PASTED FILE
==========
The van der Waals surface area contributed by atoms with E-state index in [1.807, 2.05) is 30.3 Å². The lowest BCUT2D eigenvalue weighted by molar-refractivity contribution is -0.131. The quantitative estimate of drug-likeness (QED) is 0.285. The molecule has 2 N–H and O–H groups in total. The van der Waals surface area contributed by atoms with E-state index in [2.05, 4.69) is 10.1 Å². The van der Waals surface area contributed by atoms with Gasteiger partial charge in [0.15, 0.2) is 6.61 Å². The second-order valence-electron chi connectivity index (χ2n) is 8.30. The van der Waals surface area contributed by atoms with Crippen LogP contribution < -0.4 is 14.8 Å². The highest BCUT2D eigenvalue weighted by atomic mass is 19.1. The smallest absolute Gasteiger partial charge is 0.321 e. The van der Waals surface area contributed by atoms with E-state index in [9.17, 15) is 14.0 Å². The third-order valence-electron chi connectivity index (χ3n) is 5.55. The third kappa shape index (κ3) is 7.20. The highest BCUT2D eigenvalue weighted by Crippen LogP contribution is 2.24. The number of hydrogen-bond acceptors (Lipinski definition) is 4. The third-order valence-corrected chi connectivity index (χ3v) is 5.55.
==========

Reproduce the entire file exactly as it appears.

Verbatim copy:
The van der Waals surface area contributed by atoms with E-state index in [1.807, 2.05) is 30.3 Å². The lowest BCUT2D eigenvalue weighted by molar-refractivity contribution is -0.131. The quantitative estimate of drug-likeness (QED) is 0.285. The molecule has 2 N–H and O–H groups in total. The van der Waals surface area contributed by atoms with E-state index in [2.05, 4.69) is 10.1 Å². The van der Waals surface area contributed by atoms with Gasteiger partial charge in [0.15, 0.2) is 6.61 Å². The second-order valence-electron chi connectivity index (χ2n) is 8.30. The van der Waals surface area contributed by atoms with Crippen LogP contribution < -0.4 is 14.8 Å². The highest BCUT2D eigenvalue weighted by atomic mass is 19.1. The smallest absolute Gasteiger partial charge is 0.321 e. The van der Waals surface area contributed by atoms with E-state index in [9.17, 15) is 14.0 Å². The third-order valence-electron chi connectivity index (χ3n) is 5.55. The third kappa shape index (κ3) is 7.20. The highest BCUT2D eigenvalue weighted by Crippen LogP contribution is 2.24. The number of hydrogen-bond acceptors (Lipinski definition) is 4. The third-order valence-corrected chi connectivity index (χ3v) is 5.55.